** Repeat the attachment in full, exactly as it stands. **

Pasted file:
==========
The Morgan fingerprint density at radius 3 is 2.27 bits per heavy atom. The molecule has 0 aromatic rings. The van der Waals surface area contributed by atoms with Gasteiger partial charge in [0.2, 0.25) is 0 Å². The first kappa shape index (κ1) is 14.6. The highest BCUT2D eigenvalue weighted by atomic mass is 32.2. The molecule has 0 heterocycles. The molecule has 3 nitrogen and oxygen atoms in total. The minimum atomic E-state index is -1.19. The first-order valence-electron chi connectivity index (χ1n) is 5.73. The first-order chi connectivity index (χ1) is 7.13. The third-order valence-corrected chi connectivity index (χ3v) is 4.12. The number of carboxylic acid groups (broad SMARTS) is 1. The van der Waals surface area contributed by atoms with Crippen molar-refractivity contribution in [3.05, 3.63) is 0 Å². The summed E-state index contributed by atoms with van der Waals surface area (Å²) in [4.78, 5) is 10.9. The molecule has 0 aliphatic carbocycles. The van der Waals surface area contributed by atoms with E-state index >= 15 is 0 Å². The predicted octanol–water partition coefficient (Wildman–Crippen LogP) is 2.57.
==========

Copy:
The Morgan fingerprint density at radius 3 is 2.27 bits per heavy atom. The molecule has 0 aromatic rings. The van der Waals surface area contributed by atoms with Gasteiger partial charge in [0.2, 0.25) is 0 Å². The first kappa shape index (κ1) is 14.6. The highest BCUT2D eigenvalue weighted by atomic mass is 32.2. The molecule has 0 heterocycles. The molecule has 3 nitrogen and oxygen atoms in total. The minimum atomic E-state index is -1.19. The first-order valence-electron chi connectivity index (χ1n) is 5.73. The first-order chi connectivity index (χ1) is 7.13. The third-order valence-corrected chi connectivity index (χ3v) is 4.12. The number of carboxylic acid groups (broad SMARTS) is 1. The van der Waals surface area contributed by atoms with Crippen molar-refractivity contribution in [3.05, 3.63) is 0 Å². The summed E-state index contributed by atoms with van der Waals surface area (Å²) in [4.78, 5) is 10.9. The molecule has 0 aliphatic carbocycles. The van der Waals surface area contributed by atoms with E-state index >= 15 is 0 Å². The predicted octanol–water partition coefficient (Wildman–Crippen LogP) is 2.57.